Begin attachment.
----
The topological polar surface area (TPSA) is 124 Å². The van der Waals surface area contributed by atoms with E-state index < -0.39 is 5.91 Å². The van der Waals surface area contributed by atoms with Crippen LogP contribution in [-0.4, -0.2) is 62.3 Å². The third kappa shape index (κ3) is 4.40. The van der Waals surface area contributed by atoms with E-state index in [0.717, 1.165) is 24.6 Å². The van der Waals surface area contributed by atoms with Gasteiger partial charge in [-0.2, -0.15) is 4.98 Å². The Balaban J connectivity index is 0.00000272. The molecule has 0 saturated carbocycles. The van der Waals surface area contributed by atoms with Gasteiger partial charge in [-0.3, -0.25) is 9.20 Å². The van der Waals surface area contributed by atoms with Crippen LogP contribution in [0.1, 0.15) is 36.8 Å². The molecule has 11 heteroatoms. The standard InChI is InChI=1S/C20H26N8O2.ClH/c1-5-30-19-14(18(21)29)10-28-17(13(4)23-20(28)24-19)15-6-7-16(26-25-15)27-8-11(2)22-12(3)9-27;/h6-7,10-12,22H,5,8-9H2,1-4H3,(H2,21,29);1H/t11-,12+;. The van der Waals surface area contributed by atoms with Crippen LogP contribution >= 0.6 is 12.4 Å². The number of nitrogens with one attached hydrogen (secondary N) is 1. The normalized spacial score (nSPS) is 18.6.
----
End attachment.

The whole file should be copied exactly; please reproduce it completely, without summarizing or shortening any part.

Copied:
The topological polar surface area (TPSA) is 124 Å². The van der Waals surface area contributed by atoms with E-state index < -0.39 is 5.91 Å². The van der Waals surface area contributed by atoms with Crippen LogP contribution in [-0.4, -0.2) is 62.3 Å². The third kappa shape index (κ3) is 4.40. The van der Waals surface area contributed by atoms with E-state index in [0.717, 1.165) is 24.6 Å². The van der Waals surface area contributed by atoms with Gasteiger partial charge in [-0.2, -0.15) is 4.98 Å². The Balaban J connectivity index is 0.00000272. The molecule has 0 saturated carbocycles. The van der Waals surface area contributed by atoms with Gasteiger partial charge in [-0.3, -0.25) is 9.20 Å². The van der Waals surface area contributed by atoms with Crippen LogP contribution in [0.1, 0.15) is 36.8 Å². The molecule has 11 heteroatoms. The standard InChI is InChI=1S/C20H26N8O2.ClH/c1-5-30-19-14(18(21)29)10-28-17(13(4)23-20(28)24-19)15-6-7-16(26-25-15)27-8-11(2)22-12(3)9-27;/h6-7,10-12,22H,5,8-9H2,1-4H3,(H2,21,29);1H/t11-,12+;. The van der Waals surface area contributed by atoms with Crippen LogP contribution >= 0.6 is 12.4 Å². The number of nitrogens with one attached hydrogen (secondary N) is 1. The normalized spacial score (nSPS) is 18.6.